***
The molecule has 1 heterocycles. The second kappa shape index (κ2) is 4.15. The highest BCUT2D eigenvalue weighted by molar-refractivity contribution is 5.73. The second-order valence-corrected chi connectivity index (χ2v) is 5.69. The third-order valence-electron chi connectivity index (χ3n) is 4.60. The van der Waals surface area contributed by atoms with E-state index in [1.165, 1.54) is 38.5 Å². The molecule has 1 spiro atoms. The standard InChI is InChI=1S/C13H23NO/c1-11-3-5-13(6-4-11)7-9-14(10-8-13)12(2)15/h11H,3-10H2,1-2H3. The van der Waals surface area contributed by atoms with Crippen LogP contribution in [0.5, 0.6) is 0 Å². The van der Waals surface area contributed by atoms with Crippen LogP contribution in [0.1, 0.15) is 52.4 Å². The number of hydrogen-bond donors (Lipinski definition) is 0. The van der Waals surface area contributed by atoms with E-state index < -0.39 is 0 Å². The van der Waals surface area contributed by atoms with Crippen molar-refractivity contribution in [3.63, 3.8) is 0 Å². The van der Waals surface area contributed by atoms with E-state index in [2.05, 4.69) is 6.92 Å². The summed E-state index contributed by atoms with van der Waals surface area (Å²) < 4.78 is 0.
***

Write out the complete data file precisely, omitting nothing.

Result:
The molecule has 1 heterocycles. The second kappa shape index (κ2) is 4.15. The highest BCUT2D eigenvalue weighted by molar-refractivity contribution is 5.73. The second-order valence-corrected chi connectivity index (χ2v) is 5.69. The third-order valence-electron chi connectivity index (χ3n) is 4.60. The van der Waals surface area contributed by atoms with E-state index in [1.165, 1.54) is 38.5 Å². The molecule has 1 spiro atoms. The standard InChI is InChI=1S/C13H23NO/c1-11-3-5-13(6-4-11)7-9-14(10-8-13)12(2)15/h11H,3-10H2,1-2H3. The van der Waals surface area contributed by atoms with Crippen LogP contribution in [0.5, 0.6) is 0 Å². The van der Waals surface area contributed by atoms with Crippen LogP contribution in [0.1, 0.15) is 52.4 Å². The number of hydrogen-bond donors (Lipinski definition) is 0. The van der Waals surface area contributed by atoms with E-state index < -0.39 is 0 Å². The van der Waals surface area contributed by atoms with Crippen molar-refractivity contribution in [3.63, 3.8) is 0 Å². The van der Waals surface area contributed by atoms with E-state index in [2.05, 4.69) is 6.92 Å². The summed E-state index contributed by atoms with van der Waals surface area (Å²) < 4.78 is 0.